How do you know when you’re pushing your body to its maximum potential? For me, it requires “finding your lines” in training and striking a healthy balance. As an athlete, you can stay in your comfort zone and never risk setbacks, but if you want to see how good you can be and make great gains, you have to be willing to push the envelope and see how much your body can handle. The key is to avoid crossing the line into fatigue and injury.
Think about it this way: A weightlifter has to keep adding plates to the bar; if the weight isn’t increased, their body adapts and stops getting stronger. Similarly, as runners we have to keep putting our bodies under the appropriate amount of stress so that we can keep benefitting from the workout.
This winter, I set off to find my line as I prepared for a race. Week after week I ran 120+ miles with a healthy dose of intensity. The courses I ran were also much more difficult than previous build ups as I sought to mimic the hilly terrain I’d find in the race. In the process, I reached my body’s limit and learned some important lessons about finding one’s lines.
1. Pay Attention to How You’re “Absorbing” the Training
It’s important to note how you feel on recovery days. I can always get up and grind through a tough workout, but if it leaves me feeling like I’m constantly trudging the next day, it’s a good sign that my body is not absorbing the hard work well. However, if I feel a manageable level of fatigue, I know I’ve put my body through an appropriate amount of stress.
Find yourself needing more and more caffeine to get through the day? That’s another sign that your central nervous system is overtaxed. In that case, you’re forcing your training beyond what your body can handle and it’s time to pull back.
2. Watch For Signs of Sickness
Take aches, pains, and illnesses as a sign to dial things back a bit. When your body is at its threshold, your immune system is lower and your ability to recover is diminished. It may seem like something hurts every day. If you feel like you’re “breaking down” more often, it’s time to decrease your training load and give yourself an easy week. Think of it as giving your body a chance to absorb (as opposed to resist) the stress of training.
3. Monitor Your Sleep and Heart Rate
When your body is overtrained, your deep sleep and REM sleep may decrease and your resting heart rate may increase. I track my resting heart rate every day by wearing my Fitbit Ionic at night. As soon as I wake up, I reach for my phone and refresh my app to see my sleep quality and resting heart rate. If you see a jump in your resting heart rate for a few days in a row, it’s time to give yourself a recovery period.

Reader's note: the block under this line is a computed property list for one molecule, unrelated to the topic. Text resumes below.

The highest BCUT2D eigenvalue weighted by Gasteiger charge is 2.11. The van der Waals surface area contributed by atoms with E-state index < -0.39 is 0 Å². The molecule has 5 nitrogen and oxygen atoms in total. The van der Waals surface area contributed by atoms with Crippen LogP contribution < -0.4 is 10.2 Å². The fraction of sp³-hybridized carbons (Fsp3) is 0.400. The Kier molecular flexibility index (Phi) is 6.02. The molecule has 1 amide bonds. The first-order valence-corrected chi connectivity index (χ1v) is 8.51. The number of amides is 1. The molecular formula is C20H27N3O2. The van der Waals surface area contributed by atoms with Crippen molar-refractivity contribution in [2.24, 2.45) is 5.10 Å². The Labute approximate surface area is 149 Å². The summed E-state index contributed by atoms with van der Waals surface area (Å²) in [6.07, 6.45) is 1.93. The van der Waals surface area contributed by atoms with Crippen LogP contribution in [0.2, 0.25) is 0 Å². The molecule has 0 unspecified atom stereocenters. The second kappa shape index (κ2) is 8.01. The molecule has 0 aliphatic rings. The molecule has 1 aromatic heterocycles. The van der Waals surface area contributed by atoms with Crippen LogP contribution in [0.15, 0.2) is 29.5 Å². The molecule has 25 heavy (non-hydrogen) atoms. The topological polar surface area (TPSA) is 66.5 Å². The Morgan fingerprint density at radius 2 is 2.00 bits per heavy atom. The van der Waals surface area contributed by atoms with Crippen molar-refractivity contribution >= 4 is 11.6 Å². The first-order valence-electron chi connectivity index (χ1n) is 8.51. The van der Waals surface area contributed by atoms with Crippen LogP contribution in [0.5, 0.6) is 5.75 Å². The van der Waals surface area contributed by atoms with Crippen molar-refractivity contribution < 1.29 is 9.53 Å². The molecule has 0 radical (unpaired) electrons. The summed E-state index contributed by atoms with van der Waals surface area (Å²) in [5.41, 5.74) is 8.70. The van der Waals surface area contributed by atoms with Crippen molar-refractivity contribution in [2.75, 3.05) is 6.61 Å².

4. Adjust Your Training Accordingly
There are times in my training when I’m doing great—my body’s absorbing the miles well and things are going smoothly. Other times my commitments become chaotic and my schedule gets thrown off. This winter I was absorbing my training really well until I had a week with a lot of travel and not enough sleep. That, combined with the added stress of increased altitude, left me drained.
My misstep: Instead of adjusting my training accordingly, I increased it. One night I sat in a twisted position to face the speaker at an event and, when I got up, realized I had aggravated my sacroiliac joint near my lower back. This injury likely wouldn’t have happened without the stress of the week leading up to it, but when you’re walking that fine line, one little thing can push you over the edge. Don’t be afraid to take some risk in your training and find your own lines. As T.S. Eliot said, “Only those who will risk going too far can possibly find out how far one can go.”
This information is for educational purposes only and is not intended as a substitute for medical diagnosis or treatment. You should not use this information to diagnose or treat a health problem or condition. Always check with your doctor before changing your diet, altering your sleep habits, taking supplements, or starting a new fitness routine.